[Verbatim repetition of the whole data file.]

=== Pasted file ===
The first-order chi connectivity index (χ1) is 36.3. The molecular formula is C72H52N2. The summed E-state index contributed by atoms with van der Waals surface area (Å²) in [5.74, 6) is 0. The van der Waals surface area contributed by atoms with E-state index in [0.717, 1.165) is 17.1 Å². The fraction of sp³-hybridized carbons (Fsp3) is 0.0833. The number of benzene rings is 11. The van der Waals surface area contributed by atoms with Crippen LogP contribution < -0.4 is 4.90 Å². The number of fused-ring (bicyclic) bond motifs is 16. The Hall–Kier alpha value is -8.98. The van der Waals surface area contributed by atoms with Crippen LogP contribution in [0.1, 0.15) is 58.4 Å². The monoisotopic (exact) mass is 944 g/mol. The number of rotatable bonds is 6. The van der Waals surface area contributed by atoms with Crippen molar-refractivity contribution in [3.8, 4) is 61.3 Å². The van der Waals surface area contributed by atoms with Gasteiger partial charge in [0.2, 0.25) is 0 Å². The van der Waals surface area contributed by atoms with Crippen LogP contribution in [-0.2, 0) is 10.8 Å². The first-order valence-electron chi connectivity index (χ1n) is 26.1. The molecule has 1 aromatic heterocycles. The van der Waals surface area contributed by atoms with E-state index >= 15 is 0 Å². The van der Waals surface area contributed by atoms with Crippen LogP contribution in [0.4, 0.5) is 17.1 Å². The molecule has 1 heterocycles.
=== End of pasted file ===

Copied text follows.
The first-order chi connectivity index (χ1) is 36.3. The molecular formula is C72H52N2. The summed E-state index contributed by atoms with van der Waals surface area (Å²) in [5.74, 6) is 0. The van der Waals surface area contributed by atoms with E-state index in [0.717, 1.165) is 17.1 Å². The fraction of sp³-hybridized carbons (Fsp3) is 0.0833. The number of benzene rings is 11. The van der Waals surface area contributed by atoms with Crippen LogP contribution < -0.4 is 4.90 Å². The number of fused-ring (bicyclic) bond motifs is 16. The Hall–Kier alpha value is -8.98. The van der Waals surface area contributed by atoms with Crippen LogP contribution in [0.1, 0.15) is 58.4 Å². The monoisotopic (exact) mass is 944 g/mol. The number of rotatable bonds is 6. The van der Waals surface area contributed by atoms with Crippen molar-refractivity contribution in [3.8, 4) is 61.3 Å². The van der Waals surface area contributed by atoms with Gasteiger partial charge in [0.2, 0.25) is 0 Å². The van der Waals surface area contributed by atoms with Crippen LogP contribution in [-0.2, 0) is 10.8 Å². The first-order valence-electron chi connectivity index (χ1n) is 26.1. The molecule has 1 aromatic heterocycles. The van der Waals surface area contributed by atoms with E-state index >= 15 is 0 Å². The van der Waals surface area contributed by atoms with Crippen LogP contribution in [0.4, 0.5) is 17.1 Å². The molecule has 1 heterocycles.